Ever been hit with a whiff of sweet syrup or rotten eggs while driving? It may be the car reaching out, telling you it's sick.
The Car Care Council (CCC) released a report this week connecting a vehicle sniff test to mechanical problems. Ignore that delightful "burning carpet" odor and the brakes may fail on the highway. Beyond the danger, overlooking the warning could leave you with a nauseatingly large garage bill.
Here are the CCC's top six stink signals of potential troubles that should be checked by a mechanic:
"Unusual smells can be the sign of serious, and potentially costly, trouble for your vehicle," says Rich White, the CCC's executive director, in a press statement. ""When you smell any peculiar odor, you should not ignore it."
Penny Gusner, the consumer analyst for CarInsurance.com, adds that you should be aware of any strange odors after an accident because there could be insurance implications. A typical policy will not pay to repair any additional damage to your vehicle that may come from driving it with an existing mechanical problem. Gusner's advice is to have the auto towed to a garage to better ensure your crash coverage isn't compromised.
A standard car insurance policy doesn't cover mechanical problems separate from an accident, but mechanical breakdown insurance (MBI) does. You can purchase the coverage through a car insurance company, an auto dealership and financial institutions such as a bank or credit union that handles vehicle financing.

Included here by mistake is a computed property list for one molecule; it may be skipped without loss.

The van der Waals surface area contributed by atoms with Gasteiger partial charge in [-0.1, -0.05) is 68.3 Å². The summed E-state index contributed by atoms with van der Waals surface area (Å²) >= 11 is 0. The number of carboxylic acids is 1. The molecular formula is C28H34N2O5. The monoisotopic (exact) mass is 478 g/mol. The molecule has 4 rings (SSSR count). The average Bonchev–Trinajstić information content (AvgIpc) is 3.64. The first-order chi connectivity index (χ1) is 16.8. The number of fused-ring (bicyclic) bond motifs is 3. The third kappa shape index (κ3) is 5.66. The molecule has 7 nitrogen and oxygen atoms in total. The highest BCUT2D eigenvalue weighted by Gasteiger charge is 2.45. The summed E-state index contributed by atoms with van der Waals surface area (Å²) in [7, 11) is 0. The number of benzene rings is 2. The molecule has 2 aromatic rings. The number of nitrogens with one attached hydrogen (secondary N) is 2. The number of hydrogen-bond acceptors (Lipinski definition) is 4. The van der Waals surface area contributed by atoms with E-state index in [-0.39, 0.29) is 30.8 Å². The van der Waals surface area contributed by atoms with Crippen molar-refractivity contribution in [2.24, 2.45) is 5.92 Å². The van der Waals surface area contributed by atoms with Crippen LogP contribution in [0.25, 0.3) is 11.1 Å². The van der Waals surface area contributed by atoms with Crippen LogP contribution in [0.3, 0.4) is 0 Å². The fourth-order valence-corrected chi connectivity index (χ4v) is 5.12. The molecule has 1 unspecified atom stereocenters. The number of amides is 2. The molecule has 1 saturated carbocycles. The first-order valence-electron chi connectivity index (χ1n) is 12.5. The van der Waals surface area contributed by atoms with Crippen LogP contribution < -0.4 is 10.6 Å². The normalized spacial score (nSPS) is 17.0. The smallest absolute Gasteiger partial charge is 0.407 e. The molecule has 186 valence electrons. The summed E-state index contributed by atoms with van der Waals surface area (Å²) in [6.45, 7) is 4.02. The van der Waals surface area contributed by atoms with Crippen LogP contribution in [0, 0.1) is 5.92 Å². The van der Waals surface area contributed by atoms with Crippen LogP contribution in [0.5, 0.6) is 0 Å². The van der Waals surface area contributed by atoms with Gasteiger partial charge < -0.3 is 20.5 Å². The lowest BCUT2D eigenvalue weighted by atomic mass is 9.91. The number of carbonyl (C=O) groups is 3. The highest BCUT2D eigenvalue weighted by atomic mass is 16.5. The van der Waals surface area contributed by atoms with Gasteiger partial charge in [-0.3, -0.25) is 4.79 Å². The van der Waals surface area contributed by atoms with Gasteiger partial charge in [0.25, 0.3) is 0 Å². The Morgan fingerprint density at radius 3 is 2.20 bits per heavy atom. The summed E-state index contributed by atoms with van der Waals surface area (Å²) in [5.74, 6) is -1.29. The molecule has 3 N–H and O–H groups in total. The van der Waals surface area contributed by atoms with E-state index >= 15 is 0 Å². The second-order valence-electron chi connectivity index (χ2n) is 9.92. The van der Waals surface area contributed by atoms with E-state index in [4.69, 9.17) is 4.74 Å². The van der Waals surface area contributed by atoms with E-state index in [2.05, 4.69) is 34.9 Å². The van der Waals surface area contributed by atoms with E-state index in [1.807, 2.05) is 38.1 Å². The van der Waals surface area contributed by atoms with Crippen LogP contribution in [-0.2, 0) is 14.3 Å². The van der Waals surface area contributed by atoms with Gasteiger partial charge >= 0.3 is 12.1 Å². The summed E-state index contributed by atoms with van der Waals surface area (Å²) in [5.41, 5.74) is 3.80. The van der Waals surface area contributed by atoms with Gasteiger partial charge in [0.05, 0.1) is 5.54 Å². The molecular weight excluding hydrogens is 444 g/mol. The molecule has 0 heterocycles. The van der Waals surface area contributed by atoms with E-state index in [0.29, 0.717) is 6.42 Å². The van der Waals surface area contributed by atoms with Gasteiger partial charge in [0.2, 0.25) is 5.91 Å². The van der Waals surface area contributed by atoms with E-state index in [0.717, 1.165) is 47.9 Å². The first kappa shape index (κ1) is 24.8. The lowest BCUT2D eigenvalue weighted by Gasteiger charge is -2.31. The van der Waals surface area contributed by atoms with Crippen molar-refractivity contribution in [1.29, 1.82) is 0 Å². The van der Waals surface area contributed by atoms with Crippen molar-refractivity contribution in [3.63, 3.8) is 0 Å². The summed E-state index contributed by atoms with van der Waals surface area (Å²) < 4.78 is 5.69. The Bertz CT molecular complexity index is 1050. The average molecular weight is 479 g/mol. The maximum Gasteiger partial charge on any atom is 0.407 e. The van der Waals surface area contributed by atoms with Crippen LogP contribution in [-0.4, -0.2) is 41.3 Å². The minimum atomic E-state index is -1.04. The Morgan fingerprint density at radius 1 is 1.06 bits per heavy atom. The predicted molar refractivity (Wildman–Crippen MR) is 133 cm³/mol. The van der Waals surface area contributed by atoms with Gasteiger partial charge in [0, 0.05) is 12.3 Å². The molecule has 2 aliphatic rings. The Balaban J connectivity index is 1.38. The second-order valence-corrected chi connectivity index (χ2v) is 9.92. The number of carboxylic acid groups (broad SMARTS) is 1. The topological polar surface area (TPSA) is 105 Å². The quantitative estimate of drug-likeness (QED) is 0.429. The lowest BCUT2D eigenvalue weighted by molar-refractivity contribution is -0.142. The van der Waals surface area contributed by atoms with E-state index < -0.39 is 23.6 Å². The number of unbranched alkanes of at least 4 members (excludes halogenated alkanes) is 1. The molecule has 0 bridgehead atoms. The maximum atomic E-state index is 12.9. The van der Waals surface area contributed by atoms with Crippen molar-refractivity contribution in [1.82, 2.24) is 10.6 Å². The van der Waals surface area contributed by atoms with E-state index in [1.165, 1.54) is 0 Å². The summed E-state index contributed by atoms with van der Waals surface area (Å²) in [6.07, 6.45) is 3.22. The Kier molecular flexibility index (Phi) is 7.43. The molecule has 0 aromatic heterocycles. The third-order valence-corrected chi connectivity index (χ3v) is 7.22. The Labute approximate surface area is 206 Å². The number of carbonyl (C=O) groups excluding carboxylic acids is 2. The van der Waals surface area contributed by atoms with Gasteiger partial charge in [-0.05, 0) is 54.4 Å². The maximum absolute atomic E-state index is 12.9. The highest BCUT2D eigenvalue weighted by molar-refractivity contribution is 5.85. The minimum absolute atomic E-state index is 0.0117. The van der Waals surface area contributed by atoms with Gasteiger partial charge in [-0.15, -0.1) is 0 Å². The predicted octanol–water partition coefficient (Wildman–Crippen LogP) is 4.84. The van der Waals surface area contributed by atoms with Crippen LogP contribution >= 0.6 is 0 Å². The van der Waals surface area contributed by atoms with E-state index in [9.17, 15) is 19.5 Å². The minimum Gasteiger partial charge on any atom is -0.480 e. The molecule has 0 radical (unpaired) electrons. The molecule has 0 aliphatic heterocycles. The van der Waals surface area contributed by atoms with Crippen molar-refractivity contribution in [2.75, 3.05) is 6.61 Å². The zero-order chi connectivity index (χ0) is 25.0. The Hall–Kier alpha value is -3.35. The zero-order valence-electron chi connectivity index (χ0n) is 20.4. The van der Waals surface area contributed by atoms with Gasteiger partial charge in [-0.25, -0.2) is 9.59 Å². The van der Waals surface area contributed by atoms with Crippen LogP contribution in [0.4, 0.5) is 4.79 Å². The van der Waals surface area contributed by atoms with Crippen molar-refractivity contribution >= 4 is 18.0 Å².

While MBI doesn't cover normal maintenance and wear-and-tear on your car, it can add a layer of protection on top of an extended warranty or help cover costs after your warranty expires. The policies typically allow customers to buy repair coverage for a certain number of miles or months.
The cost for MBI varies, depending on the car's age, mileage, history and other factors. Deductibles also vary -- for example, Geico's MBI policy carries a $250 deductible.
A minimum policy may cover repairs such as these:
Purchase more insurance and you can add electrical, cooling, steering, air conditioning and fuel system repairs into the coverage. MBI policies do handle garage-time in different ways; some only pay for repairs done at a car dealership or by a preferred mechanic, while others allow you to pick any authorized mechanic.
Further, most MBI policies also cover costs associated with breakdowns, such as towing and rental car coverage, along with 24-hour roadside assistance and lock-out service.
Also, keep in mind that MBI may not be the smartest way to go. Edmunds.com, the auto pricing site, says it could be more cost-effective to save the money you'd spend on MBI and hold it in reserve to pay for any mechanical issues that arise.
MBI will not affect your regular vehicle coverage, according to the Property Casualty Insurers Association of America (PCI) .
There's no connection between mechanical breakdown insurance and car insurance, because the breakdown insurance only covers repairs, which are not part of your driving record unless they are needed because of an accident. If you have an accident, those repairs are covered by your auto insurance, according to the PCI.
Thinking of buying some MBI? The PCI suggests asking the following questions before moving ahead:
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